History of Sarin

By: Johnny Stumpff

History of Sarin: A Brief Look at the
History of Chemical Warfare

intertwined with humanity’s continuous march of progress is the increasingly
gruesome demands of modern warfare. As competing empires and/or military
organizations vie for dominance on the battlefield, they often abandon their
humanity in pursuit of a more potent and effective weapon to eradicate their
enemies. Of the weapons created for this goal, chemical weapons are some of the
most notorious. For nearly all of modern history, humans have been fascinated
with the murderous potential of chemical weapons, even before the world fully
understood the chemical structures and properties underlying them. Erin
Blakemore, a journalist for History.com, furthers, “From poisoned arrows to
deadly gases, chemicals have been deployed in warfare since Roman times.”
(Blakemore). Since the reign of the Roman empire, dangerous chemicals have
retained their appeal, evolving into game-changing components of great-power
war, terrorism, and assassination. One notable example of a chemical weapon
that has changed the course of human history and warfare is the organophosphate
nerve agent sarin (also known as sarin gas, GB, C4H10FO2P, or isopropyl

developed as a pesticide by the German chemical and pharmaceutical company I.G.
Farben in 1938, sarin epitomizes the inherent risk behind technological
innovation; even seemingly innocent inventions can be coopted to become the
deadliest weapons when put in the wrong hands. Gerhard Schrader, the primary
German scientist to have discovered this substance, found that his mixture of
phosphorus and cyanide was far too toxic to be used in German farms as a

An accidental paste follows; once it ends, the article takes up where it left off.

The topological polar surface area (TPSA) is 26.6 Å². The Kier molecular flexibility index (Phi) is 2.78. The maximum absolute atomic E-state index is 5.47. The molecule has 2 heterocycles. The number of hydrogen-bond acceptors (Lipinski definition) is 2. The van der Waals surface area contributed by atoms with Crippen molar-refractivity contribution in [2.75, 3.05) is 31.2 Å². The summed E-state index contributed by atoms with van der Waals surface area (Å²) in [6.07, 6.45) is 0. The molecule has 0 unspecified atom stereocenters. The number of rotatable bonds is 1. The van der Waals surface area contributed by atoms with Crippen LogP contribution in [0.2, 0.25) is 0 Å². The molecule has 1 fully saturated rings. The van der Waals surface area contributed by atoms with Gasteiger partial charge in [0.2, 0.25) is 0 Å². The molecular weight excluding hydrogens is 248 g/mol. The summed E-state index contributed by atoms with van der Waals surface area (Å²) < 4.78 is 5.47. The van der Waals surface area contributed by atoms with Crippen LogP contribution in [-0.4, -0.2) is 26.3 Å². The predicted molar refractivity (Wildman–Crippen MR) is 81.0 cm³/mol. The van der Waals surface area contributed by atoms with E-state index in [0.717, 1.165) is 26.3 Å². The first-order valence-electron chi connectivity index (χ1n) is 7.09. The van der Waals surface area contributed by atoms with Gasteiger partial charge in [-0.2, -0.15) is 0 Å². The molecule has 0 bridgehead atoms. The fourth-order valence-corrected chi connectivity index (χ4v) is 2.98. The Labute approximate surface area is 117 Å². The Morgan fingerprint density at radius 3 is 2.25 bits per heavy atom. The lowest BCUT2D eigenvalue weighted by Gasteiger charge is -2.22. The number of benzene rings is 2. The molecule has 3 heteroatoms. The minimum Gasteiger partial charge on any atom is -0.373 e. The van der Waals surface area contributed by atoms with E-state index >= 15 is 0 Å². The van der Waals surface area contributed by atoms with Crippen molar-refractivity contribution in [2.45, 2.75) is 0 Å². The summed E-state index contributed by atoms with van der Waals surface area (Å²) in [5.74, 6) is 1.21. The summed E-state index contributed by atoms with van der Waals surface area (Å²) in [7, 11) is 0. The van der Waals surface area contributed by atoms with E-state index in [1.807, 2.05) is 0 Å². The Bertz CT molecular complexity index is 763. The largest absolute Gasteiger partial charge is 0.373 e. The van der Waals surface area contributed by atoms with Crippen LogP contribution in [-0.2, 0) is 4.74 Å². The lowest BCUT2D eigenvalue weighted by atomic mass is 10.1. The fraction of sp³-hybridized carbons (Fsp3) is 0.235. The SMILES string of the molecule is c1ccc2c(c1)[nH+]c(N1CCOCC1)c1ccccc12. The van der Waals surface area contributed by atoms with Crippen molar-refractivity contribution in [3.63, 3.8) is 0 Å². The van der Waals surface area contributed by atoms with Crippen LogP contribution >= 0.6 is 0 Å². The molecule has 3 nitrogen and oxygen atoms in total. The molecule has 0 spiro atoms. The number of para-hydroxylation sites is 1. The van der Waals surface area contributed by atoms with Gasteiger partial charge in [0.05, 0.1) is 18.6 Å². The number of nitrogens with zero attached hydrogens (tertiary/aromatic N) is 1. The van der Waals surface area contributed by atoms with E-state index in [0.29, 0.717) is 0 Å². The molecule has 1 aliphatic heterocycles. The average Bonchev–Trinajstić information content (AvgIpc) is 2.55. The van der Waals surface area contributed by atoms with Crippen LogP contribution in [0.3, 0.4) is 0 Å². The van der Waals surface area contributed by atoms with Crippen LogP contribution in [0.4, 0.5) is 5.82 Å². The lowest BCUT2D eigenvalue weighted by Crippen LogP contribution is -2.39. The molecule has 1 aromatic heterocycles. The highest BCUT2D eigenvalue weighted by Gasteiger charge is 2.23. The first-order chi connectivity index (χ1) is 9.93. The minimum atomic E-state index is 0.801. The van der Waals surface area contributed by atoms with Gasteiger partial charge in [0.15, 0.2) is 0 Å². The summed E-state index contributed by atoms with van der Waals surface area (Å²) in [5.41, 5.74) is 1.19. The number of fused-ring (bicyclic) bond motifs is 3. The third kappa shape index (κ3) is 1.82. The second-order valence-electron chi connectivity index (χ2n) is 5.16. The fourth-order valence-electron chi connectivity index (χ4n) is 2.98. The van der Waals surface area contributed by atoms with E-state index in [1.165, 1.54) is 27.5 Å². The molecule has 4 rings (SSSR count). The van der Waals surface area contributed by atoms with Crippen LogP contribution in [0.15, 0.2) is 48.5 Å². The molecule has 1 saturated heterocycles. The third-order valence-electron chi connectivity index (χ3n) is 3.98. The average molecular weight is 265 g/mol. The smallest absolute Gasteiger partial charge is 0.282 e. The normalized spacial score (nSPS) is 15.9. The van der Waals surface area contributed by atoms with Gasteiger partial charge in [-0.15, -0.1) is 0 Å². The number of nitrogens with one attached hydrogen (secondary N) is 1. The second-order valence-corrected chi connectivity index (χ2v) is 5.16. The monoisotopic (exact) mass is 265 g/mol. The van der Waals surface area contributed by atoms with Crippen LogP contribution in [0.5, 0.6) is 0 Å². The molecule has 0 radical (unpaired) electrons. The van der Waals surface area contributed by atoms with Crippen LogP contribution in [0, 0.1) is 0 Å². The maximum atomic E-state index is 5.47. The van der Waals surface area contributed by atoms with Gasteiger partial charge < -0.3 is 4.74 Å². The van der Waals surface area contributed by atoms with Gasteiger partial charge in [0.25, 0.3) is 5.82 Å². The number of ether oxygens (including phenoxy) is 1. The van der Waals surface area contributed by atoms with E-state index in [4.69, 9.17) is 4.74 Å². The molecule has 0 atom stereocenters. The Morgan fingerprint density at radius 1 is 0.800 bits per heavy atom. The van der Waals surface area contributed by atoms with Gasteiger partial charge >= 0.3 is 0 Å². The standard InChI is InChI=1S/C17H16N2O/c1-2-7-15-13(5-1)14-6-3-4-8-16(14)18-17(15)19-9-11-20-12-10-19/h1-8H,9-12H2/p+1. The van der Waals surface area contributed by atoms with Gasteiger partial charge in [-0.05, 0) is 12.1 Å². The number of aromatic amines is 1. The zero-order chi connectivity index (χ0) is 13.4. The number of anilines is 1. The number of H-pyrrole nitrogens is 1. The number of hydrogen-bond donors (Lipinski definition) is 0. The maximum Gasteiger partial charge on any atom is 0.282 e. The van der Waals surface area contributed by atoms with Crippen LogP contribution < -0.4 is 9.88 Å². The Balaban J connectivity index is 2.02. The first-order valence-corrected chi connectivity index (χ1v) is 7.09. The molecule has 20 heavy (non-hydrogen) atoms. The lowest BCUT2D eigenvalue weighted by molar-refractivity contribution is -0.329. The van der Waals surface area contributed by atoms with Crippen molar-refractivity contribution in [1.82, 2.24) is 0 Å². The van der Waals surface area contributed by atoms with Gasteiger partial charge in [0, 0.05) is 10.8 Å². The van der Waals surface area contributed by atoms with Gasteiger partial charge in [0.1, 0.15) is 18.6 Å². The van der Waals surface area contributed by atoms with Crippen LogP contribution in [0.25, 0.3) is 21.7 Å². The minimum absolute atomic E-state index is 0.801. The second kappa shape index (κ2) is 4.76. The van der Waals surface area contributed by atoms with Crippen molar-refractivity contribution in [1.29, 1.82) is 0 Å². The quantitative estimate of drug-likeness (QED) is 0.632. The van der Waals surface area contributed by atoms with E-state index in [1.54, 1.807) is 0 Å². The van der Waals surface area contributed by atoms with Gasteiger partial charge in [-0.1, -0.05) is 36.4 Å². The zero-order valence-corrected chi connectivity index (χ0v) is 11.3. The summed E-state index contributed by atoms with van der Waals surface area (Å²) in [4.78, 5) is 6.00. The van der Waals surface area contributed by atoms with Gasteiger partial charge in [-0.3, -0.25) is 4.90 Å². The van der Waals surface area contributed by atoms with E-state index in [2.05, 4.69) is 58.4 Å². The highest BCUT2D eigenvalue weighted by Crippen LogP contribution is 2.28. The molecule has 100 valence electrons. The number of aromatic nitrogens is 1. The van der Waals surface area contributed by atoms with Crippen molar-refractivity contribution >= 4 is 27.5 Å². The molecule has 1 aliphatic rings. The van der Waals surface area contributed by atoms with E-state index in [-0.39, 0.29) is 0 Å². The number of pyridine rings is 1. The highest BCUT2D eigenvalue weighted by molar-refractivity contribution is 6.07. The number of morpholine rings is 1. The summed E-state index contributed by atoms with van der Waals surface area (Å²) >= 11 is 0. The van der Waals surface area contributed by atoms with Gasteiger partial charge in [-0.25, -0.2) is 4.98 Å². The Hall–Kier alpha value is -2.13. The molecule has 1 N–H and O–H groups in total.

pesticide, but I.G. Farben decided to inform the German military about his
discovery. Since sarin was discovered just one year before World War II, this
nerve gas, whose name is an acronym of the last names of its founders,
immediately gained the attention of the German military, who demanded its
immediate mass production. Despite this, the story of sarin’s early discovery
ends unexpectedly with the German military actually refraining from any
deployment of this neurotoxin on the battlefield. There are multiple theories
that attempt to explain Hitler’s choice to refrain from using sarin on the
battlefield. Some historians argue that it may come from his traumatic
experiences of mustard gas in World War I, but, given Hitler’s merciless and
horrific usage of Zyklon B in concentration camps, it is more likely that he
refrained from using sarin to avoid the possibility of The Allies using it
against his troops in retaliation. 

              The fact
that sarin was feared by even history’s most ruthless individuals, such as
Adolf Hitler, can be explained by its chemistry. Sarin is completely tasteless,
odorless, and highly volatile, which means that it evaporates very easily. Just
a few drops of sarin, transmitted through absorption on the skin or inhalation,
is enough to kill a human in minutes. This is because sarin interferes with the
body’s transmission of acetylcholine, a neurotransmitter that is critical to
muscle movement. Whenever the brain sends a message to move or contract a
muscle, the axon terminals of neurons release acetylcholine into the synapse
(the gap between the axon terminal of one neuron and the dendrite of another)
to be received by receptors on the dendrites of another neuron. After
acetylcholine has been transmitted and the message has been sent to contract
one’s muscles, the acetylcholine must be removed so that the excitation of the
receiving neuron can be stopped. In order to get rid of this acetylcholine, an
enzyme called acetylcholinesterase uses hydrolysis to break it down into acetic
acid and choline, which gets recycled to produce more acetylcholine later. This
is where sarin comes in: at the molecular level, sarin binds to the
acetylcholinesterase molecule, which makes it so that acetylcholine can no
longer be hydrolyzed. Anne Helmenstine, an expert with a Ph.D in biomedical
sciences explains, “Sarin forms a covalent bond with the serine residue at the
active site on the cholinesterase molecule, making it unable to bind to
acetylcholine” (Helmenstine). This process of forcing acetylcholinesterase
molecules into an irreversible state of biological inactivity is detrimental to
the human body. Without acetylcholinesterase, the body is not able to ‘clean
up’ the acetylcholine being transmitted between neurons, which forces the
muscles into a perpetual state of contraction. While this process will affect
most of the muscles in the body of someone exposed to sarin, the deadliest
implications come from the dysfunctionality of the lungs. When acetylcholine